A GAY man won a landmark pensions battle at Britain’s highest court yesterday granting his husband the same pension rights as a heterosexual partner in the event of his death.
John Walker, 66, said he was “thrilled” after Supreme Court justices ruled unanimously in his favour, which now offers the prospect of financial security for thousands of same-sex couples.
Mr Walker retired from chemicals group Innospec Ltd in 2003 after working for the company for more than 20 years.
He had made the same contributions to the pension scheme as his heterosexual colleagues.
The Equality Act 2010 allows employers to exclude same-sex partners from spousal benefits paid into a pension fund before December 2005, which was when civil partnerships became legal.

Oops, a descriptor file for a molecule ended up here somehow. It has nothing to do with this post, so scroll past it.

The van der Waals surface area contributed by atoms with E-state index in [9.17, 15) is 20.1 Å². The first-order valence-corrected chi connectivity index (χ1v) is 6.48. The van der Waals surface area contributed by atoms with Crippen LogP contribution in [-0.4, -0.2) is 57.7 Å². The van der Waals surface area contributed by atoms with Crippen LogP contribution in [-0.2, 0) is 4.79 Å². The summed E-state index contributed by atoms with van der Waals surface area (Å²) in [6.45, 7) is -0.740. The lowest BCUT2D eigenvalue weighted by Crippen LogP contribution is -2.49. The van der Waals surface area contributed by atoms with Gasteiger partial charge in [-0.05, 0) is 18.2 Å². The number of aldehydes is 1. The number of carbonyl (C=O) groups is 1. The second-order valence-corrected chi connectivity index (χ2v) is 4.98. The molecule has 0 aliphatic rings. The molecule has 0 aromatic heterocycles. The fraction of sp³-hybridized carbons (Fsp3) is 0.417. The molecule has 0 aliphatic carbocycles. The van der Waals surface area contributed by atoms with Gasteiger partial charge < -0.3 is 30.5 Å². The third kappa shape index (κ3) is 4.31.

However a panel of five justices, headed by Supreme Court deputy president Lady Hale, ruled the exemption was “incompatible with EU law and must be disapplied.”
The decision means Mr Walker’s husband, a former computer executive in his fifties who prefers not to be named, will be entitled to a spouse’s pension if Mr Walker dies.
After the ruling Mr Walker and human rights organisation Liberty, which represented him, urged the government to promise there would be no “rollback” on LGBT rights after Brexit.
Liberty said the landmark ruling could change the lives of thousands of couples and that companies using the Equality Act to discriminate against same-sex partners from pension benefits would be breaking the law.